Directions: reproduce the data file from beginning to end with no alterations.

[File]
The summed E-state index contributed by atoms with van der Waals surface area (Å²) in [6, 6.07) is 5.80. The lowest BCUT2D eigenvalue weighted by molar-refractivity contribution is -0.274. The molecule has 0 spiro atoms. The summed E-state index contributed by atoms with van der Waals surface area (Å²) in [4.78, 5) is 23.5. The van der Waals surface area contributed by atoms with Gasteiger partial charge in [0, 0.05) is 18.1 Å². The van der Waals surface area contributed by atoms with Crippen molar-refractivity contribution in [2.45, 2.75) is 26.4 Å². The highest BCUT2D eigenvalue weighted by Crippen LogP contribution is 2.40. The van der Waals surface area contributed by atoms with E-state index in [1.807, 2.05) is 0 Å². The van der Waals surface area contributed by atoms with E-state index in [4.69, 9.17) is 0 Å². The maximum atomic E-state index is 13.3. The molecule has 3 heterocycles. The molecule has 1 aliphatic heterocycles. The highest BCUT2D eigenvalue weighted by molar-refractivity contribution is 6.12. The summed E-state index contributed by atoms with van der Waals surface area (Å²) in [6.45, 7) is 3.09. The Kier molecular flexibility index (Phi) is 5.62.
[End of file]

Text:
The summed E-state index contributed by atoms with van der Waals surface area (Å²) in [6, 6.07) is 5.80. The lowest BCUT2D eigenvalue weighted by molar-refractivity contribution is -0.274. The molecule has 0 spiro atoms. The summed E-state index contributed by atoms with van der Waals surface area (Å²) in [4.78, 5) is 23.5. The van der Waals surface area contributed by atoms with Gasteiger partial charge in [0, 0.05) is 18.1 Å². The van der Waals surface area contributed by atoms with Crippen molar-refractivity contribution in [2.45, 2.75) is 26.4 Å². The highest BCUT2D eigenvalue weighted by Crippen LogP contribution is 2.40. The van der Waals surface area contributed by atoms with E-state index in [1.807, 2.05) is 0 Å². The van der Waals surface area contributed by atoms with E-state index in [4.69, 9.17) is 0 Å². The maximum atomic E-state index is 13.3. The molecule has 3 heterocycles. The molecule has 1 aliphatic heterocycles. The highest BCUT2D eigenvalue weighted by molar-refractivity contribution is 6.12. The summed E-state index contributed by atoms with van der Waals surface area (Å²) in [6.45, 7) is 3.09. The Kier molecular flexibility index (Phi) is 5.62.